Sun, April 1, 2007

Two Gorillas Transfer Among Groups

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April 2007

Two Gorillas Transfer among Groups

On Feb. 16, three female mountain gorillas from Pablo’s group, one of the mountain gorilla groups we monitor from the Karisoke Research Center, moved into one of the other groups (called Beetsme’s group). After three days, one of the females (21-year-old Intwali) seemed to change her mind and left by herself, spending the next 10 days finding her way back to Pablo’s group (and her 3-year-old son).

The other two females, 17-year-old Makuba and 22-year-old Umusatsi, remained with Beetsme’s group and have gradually been accepted as new members. Umusati’s decision to leave Pablo’s group did not seem surprising, since her 2-year-old infant had died recently (in November 2006) and she seemed to have become a passive member of the group, rarely interacting with other individuals. But the transfer of Makuba was unexpected, since it involved leaving behind her nearly 4-year-old daughter Turimaso.

The welcome in Beetsme’s group followed a pattern we have observed in recent transfers among the gorilla groups we monitor. The subordinate males in the group all made efforts to display their dominance to the new females, following their movements and sometimes exhibiting aggressive behaviors. The females tried to avoid these approaches, yet remain submissive at the same time. They were often observed all resting together.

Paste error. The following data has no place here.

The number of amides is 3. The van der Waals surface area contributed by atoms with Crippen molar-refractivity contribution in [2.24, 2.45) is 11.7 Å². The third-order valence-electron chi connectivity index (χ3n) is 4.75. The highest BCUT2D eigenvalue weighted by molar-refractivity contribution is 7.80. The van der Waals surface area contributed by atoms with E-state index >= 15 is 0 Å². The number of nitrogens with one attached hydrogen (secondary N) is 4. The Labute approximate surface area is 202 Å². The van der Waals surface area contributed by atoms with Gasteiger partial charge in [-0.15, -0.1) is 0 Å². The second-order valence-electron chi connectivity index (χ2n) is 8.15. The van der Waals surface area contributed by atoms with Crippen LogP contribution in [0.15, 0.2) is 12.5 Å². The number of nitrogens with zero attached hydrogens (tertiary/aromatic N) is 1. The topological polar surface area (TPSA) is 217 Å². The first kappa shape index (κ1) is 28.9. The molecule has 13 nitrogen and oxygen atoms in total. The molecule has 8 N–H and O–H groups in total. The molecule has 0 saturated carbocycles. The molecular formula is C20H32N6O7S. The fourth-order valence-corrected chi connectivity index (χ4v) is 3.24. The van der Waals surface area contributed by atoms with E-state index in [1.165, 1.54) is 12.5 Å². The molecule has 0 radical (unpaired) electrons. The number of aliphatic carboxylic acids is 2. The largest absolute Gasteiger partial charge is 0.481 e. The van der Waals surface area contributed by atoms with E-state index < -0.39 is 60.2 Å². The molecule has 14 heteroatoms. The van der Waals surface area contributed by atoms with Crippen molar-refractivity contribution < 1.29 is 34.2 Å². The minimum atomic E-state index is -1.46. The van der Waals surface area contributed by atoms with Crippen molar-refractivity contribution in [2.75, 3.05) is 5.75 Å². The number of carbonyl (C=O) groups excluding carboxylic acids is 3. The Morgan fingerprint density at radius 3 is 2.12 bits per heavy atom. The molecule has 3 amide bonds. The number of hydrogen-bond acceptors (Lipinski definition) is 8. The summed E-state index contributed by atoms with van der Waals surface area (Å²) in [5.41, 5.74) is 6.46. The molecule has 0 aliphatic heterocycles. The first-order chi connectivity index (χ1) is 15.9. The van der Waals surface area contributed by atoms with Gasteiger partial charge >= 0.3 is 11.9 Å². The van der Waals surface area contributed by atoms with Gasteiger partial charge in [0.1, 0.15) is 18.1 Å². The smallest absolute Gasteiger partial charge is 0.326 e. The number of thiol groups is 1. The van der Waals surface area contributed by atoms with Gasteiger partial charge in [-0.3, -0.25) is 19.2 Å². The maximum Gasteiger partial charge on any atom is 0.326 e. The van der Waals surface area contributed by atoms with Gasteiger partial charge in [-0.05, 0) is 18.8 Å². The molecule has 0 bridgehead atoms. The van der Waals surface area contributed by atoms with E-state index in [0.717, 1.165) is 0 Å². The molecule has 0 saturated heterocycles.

The male dominance displays were headed by Kuryama, who is the second-most-dominant silverback in the group, next to top leader Titus. Younger silverbacks Vuba and Kirahure were also active in these displays. Dominant silverback Titus seemed to remain indifferent to these events and busied himself with routine activities. Only once did he intervene, and this was when Makuba attempted to gain dominance with an older female (Ukuri) already in the group. On this occasion, Makuba made an aggressive vocalization to Ukuri, who was passing just in front of her. Titus, who was a few meters away, jumped onto Makuba and began biting her. This provided the unfortunate Makuba with a very clear lesson from the boss to maintain her status of “last arrived.”

The rest of the group engaged in a more peaceful welcome of the new females and unexpected alliances were soon established. Mawingu, who at first was very competitive with both females, later became very friendly, spending most of her time with them even when they become isolated from the rest of the group. Mawingu, and her daughter Tayna, are often in physical contact with Makuba, as they rest together and groom one another.

Makuba and Umusatsi now seem to be fully integrated into the group. Generally, they tend to follow silverback Kuryama, staying close to him when the group subdivides into two parts, as is now common.

By Veronica Vecellio, Research Assistant, Karisoke Research Center

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